Professor Harold Thimbleby
6.30 – Introduction by Law SG Chair, Sam De Silva
6.35 – The session exploring the unwarranted presumption in law that computers are reliable, the reality revealed by the Post Office Horizon scandal and warnings for algorithmic decision-making and AI.
6.55 – Q&A
7.05 – Event close
The Post Office Horizon scandal has been a legal catastrophe, both civil and criminal. It is predicated on the legal presumption that computers are reliable. In this session the speakers will consider why the presumption came into being, where it came from and why it is wrong.
The speakers will also consider the consequences of the presumption in practice: where the problems lie and why, especially in relation to legal aid and widespread ignorance of electronic evidence within the legal profession.
The session will also briefly consider ‘AI’ and ‘algorithmic decision making’. The question is whether it is or is not a panacea and whether it will cause even greater problems.
AI might not be a panacea and may be a Pandora’s jar. Finally, the speakers will consider some problems with AI – indeterminate and unpredictable output not capable of replication, and the ramifications of AI in legal proceedings: that is, untestability.
Paul Marshall, Barrister, Cornerstone Barristers, 2-3 Gray’s Inn Square, Gray’s Inn
Stephen Mason is editor, with Professor Daniel Seng, of Electronic Evidence and Electronic Signatures (5th edn, Institute of Advanced Legal Studies for the SAS Humanities Digital Library, School of Advanced Study, University of London, 2021)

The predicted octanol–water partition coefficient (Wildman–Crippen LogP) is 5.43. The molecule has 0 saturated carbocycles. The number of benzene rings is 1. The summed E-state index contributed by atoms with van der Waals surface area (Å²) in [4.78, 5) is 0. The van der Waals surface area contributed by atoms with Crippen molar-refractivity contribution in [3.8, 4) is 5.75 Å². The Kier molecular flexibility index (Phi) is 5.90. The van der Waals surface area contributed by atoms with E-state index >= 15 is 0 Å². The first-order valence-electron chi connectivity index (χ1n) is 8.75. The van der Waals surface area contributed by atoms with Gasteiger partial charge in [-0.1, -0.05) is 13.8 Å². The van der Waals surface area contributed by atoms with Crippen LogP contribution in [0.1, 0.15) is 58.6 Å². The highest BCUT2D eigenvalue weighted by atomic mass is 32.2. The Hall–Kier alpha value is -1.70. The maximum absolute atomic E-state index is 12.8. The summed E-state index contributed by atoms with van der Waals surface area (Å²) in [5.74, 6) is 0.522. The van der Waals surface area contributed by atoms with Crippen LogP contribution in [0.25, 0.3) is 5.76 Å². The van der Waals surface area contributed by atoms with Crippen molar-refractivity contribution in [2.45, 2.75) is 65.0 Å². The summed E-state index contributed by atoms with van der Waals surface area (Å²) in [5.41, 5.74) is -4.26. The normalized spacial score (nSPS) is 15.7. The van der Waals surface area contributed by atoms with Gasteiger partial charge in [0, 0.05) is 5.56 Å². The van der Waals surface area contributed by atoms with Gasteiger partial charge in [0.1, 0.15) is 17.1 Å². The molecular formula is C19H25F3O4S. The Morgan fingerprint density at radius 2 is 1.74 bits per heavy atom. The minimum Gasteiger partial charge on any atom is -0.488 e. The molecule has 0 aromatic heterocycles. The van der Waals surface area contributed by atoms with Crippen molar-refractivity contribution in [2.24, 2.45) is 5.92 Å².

Flora Page is a criminal barrister at 23ES Chambers and a PhD candidate at UCL. She prosecutes at the highest CPS grade for junior counsel, but her practice is 50% defence. She volunteered to assist the team led by Paul Marshall in the Post Office appeals. She has been in criminal practice since 1999, and has also worked at the Law Commission, the Financial Conduct Authority and the University of Law.
Professor Harold Thimbleby is an internationally-recognised computer scientist who has spent his career trying to improve the quality (primarily the safety and usability) of computer systems. He has been an expert witness in several NHS court cases and investigations involving unreliable computer systems that have led to patient harms and, in some cases, to death. His latest book, Fix IT How to see and solve the problems of digital healthcare is published by Oxford University Press, 2012.
Martyn Thomas is a software engineer specialising in safety-critical systems and cyber-security. He is Emeritus Professor of Software Engineering at Gresham College.
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